Organizations: Rational, Natural, and Open Systems

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Prentice Hall, 1998 - Social Science - 416 pages
2 Reviews

Appropriate for courses in Organizations in Sociology and Political Science departments and in Management and Administration programs. Also suitable as a secondary text in courses on Organizations and Public Policy or Public Administration.

This clear, intellectually engaging introduction reviews the field of organization studies its past, its present and its likely areas of significant future development. Specifically, it surveys the development of rational, natural and open systems theories from earlier to contemporary versions and provides a framework to allow students to comprehend past and present theories and to understand current controversies. While attending to the contributions of other disciplines to the understanding of organizations, the approach taken is primarily sociological. The arguments are addressed not only to current and future managers, but to anyone who is obliged to live and work in a society dominated by organizations.

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User Review  - jorgearanda - LibraryThing

A very useful summary of the field of organizational science. Its treatment of three different paradigms to understand organizations (as rational, natural, and open systems) is tremendously insightful ... Read full review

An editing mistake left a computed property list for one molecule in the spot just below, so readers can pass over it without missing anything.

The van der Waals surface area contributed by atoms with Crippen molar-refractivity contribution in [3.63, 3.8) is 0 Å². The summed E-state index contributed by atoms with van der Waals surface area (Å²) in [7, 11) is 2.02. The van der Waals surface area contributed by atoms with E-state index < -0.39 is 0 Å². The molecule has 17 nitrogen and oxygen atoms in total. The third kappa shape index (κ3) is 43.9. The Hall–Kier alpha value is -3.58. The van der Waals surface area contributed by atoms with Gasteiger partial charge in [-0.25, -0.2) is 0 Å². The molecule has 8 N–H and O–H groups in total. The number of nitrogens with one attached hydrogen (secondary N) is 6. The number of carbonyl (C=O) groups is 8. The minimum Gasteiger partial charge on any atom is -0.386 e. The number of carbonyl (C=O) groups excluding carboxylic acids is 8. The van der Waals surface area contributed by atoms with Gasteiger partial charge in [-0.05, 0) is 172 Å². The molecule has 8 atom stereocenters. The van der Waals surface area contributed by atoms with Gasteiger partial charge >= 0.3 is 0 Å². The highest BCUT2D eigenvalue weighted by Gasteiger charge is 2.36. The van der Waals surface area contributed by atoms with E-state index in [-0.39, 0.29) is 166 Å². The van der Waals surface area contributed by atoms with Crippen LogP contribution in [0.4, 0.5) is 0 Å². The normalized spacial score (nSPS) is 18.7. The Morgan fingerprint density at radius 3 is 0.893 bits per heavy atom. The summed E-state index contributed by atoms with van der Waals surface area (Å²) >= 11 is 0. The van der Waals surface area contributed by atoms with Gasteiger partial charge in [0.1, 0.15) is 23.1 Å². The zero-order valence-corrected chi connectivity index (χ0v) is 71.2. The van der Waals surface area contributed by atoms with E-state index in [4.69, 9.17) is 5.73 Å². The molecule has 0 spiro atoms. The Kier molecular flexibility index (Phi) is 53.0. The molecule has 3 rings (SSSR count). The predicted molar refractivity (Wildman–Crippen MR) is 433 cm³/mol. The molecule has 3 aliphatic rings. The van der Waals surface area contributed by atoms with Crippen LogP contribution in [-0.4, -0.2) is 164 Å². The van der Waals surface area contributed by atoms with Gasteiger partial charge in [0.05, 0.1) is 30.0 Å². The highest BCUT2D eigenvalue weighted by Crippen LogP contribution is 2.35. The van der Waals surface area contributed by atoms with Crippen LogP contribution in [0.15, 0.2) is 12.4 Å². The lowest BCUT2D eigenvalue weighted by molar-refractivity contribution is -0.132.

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User Review  - Konstantinos - Goodreads

Super-titanic book!! Read full review

Contents

part n Three perspectives on organizations
33
Organizations as Natural Systems
56
Organizations as Open Systems
82
Copyright

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References to this book

STRUCTURAL HOLES
Ronald S. Burt
Limited preview - 1995
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About the author (1998)

W. Richard Scott received his Ph.D degree from the University of Chicago. He is now Professor Emeritus of Sociology, with courtesy appointments in the School of Business, School of Education, and School of Medicine, at Stanford University. He is the author or editor of more than twenty books, the most recent being Institutional Change and Healthcare Organizations 2002, with Ruef, Mendel and Caronna; Institutions and Organizations, 2001 (2nd ed), and Organizations: Rational, Natural and Open Systems 2003 (5th ed).

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